• Emphasize community outreach. Federal grant funds should be used to create robust community outreach capabilities in higher-risk urban areas. These funds must not be used for political pork or so broadly that they no longer target those communities at greatest risk. Such capabilities are key to building trust within these communities, and if the United States is to be successful in thwarting lone-wolf terrorist attacks, it must place effective community outreach operations at the tip of the spear.
  • Prioritize local cyber capabilities. Building cyber-investigation capabilities in the higher-risk urban areas must become a primary focus of Department of Homeland Security grants. With so much terrorism-related activity occurring on the Internet, local law enforcement must have the constitutional ability to monitor and track violent extremist activity on the Web when reasonable suspicion exists to do so.

Keeping the Homeland Safe

Vigilance is necessary to combat terrorism. With three terror plots disrupted in 17 days, the idea of vigilance should take on new meaning for Americans. The U.S. must have the strategies and tools it needs to stop terrorists before they attack again.

—David Inserra is a Research Associate for Homeland Security and Cyber Security in the Douglas and Sarah Allison Center for Foreign and National Security Policy, of the Kathryn and Shelby Cullom Davis Institute for National Security and Foreign Policy, at The Heritage Foundation. Charles D. Stimson is Manager of the National Security Law Program and Senior Legal Fellow in the Davis Institute at The Heritage Foundation. He served as Deputy Assistant Secretary of Defense for Detainee Affairs (2006–2007) and was a local, state, federal, and military prosecutor, defense attorney, and military judge in the United States Navy JAG Corps.

Next 9/11 will be caused by hackers, not suicide bombers

An Israeli cyber expert warned Wednesday that “the next 9/11″ will be carried out by computer hackers infiltrating air traffic controls, rather than suicide bombers.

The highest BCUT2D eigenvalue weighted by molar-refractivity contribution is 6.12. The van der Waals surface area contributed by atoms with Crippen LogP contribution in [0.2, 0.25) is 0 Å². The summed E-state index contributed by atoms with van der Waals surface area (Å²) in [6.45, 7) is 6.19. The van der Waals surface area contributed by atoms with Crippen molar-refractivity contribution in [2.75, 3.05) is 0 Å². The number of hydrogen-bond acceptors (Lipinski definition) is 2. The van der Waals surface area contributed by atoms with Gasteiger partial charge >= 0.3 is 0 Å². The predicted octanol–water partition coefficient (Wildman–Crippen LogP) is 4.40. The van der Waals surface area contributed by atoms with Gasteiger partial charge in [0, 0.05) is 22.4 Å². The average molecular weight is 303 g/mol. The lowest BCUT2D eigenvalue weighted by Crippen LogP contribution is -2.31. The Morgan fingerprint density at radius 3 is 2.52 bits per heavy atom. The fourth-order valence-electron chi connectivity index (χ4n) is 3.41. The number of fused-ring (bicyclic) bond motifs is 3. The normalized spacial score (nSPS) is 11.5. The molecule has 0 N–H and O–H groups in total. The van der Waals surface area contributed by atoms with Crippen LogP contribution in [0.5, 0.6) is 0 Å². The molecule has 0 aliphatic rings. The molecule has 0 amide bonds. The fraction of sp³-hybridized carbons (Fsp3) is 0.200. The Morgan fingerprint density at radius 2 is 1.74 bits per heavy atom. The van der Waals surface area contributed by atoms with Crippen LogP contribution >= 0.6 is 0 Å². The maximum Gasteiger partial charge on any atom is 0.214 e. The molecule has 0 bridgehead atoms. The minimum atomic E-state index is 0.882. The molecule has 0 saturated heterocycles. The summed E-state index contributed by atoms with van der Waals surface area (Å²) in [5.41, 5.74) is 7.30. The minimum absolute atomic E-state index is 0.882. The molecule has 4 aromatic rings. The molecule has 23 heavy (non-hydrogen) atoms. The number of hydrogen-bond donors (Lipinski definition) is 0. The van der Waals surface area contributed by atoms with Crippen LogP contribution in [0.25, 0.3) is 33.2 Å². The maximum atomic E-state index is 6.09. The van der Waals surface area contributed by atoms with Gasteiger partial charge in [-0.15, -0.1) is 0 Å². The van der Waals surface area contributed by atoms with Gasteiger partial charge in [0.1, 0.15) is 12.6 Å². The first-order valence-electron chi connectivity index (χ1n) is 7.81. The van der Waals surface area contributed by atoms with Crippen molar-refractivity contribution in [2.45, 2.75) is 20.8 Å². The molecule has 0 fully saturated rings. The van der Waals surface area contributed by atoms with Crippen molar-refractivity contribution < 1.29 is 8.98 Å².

Col. (res.) Dr. Gabi Siboni said the US and Israel must increase cyber-defense cooperation in preparation of future terror attacks, and said distrust is preventing greater collaboration between the two allies.

“Computer hackers have begun targeting electric and nuclear power plants and other critical operations around the world in audacious and continuous efforts to take control of them,” Siboni, the director of the Cyber Security Program at Israel’s Institute for National Security Studies said. Siboni spoke ahead of a bilateral cybersecurity conference, set to take place in Washington, DC later this month.

According to Siboni, in the worst case scenario, terror groups could disrupt and possibly infiltrate critical air control infrastructure, causing deadly accidents and bringing flight systems to a standstill.

Although only developed states currently possess the capabilities needed to carry out such large-scale attacks, Siboni warned this may soon change.

“The next 9/11 will happen without suicide bombers aboard the plane with box-cutters but will occur because of a cyber incident perpetrated by a terror organization,” he said.

“Cyber aggression is widely utilized and has become a basic weapon used in international conflicts. Countries are responsible for attacks on most national infrastructure, and governments across the Western world have understood that they must allocate resources not only to purchase new tanks and aerial defense systems but also in defensive cyber infrastructure,” he added.

Despite the magnitude of these threats, Siboni said the strategic partnership between Israel and the US in the cybersecurity field has yet to be fully utilized.

“Establishing a bilateral apparatus that combines the technological capabilities of civil and military intelligence is currently one of the most pressing issues of the day,” he said.

He pointed to security projects such as Iron Dome, David’s Sling and Arrow as examples of successful security cooperation between the two nations, while stressing that very little cooperation exists on cyber issues.

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“Cooperation in the field of cybersecurity has yet to overcome obstacles of suspicion mainly that countries will use newly acquired technology against them,” Siboni said.

Israel has become a center of cybersecurity research and development, with multinationals from the US, Europe and Asia setting up R&D labs to develop better and more effective cyber-defense strategies and technologies.

Israeli cybersecurity firms are said to export $3 billion in knowledge, services and solutions each year, developing many of the technologies the world will need in the coming years to protect banks, infrastructure and government servers.

But while private companies worldwide have been eager to acquire Israeli technologies, the US government has been far more hesitant, according to Siboni.

“Israeli technology and businesses are struggling to gain foothold in the American federal defense market and are left to operate mainly in the private sector,” he noted.

These issues will be addressed in the upcoming Defensive Cyberspace Operations & Intelligence (DCOI) Conference, an Israeli-American partnership that will explore ways to join forces against the cyber threat High-ranking officials from Israel and the US will attend the gathering in Washington, DC on April 27-28, where Israeli firms will attempt to grab American attention to their cutting-edge technologies.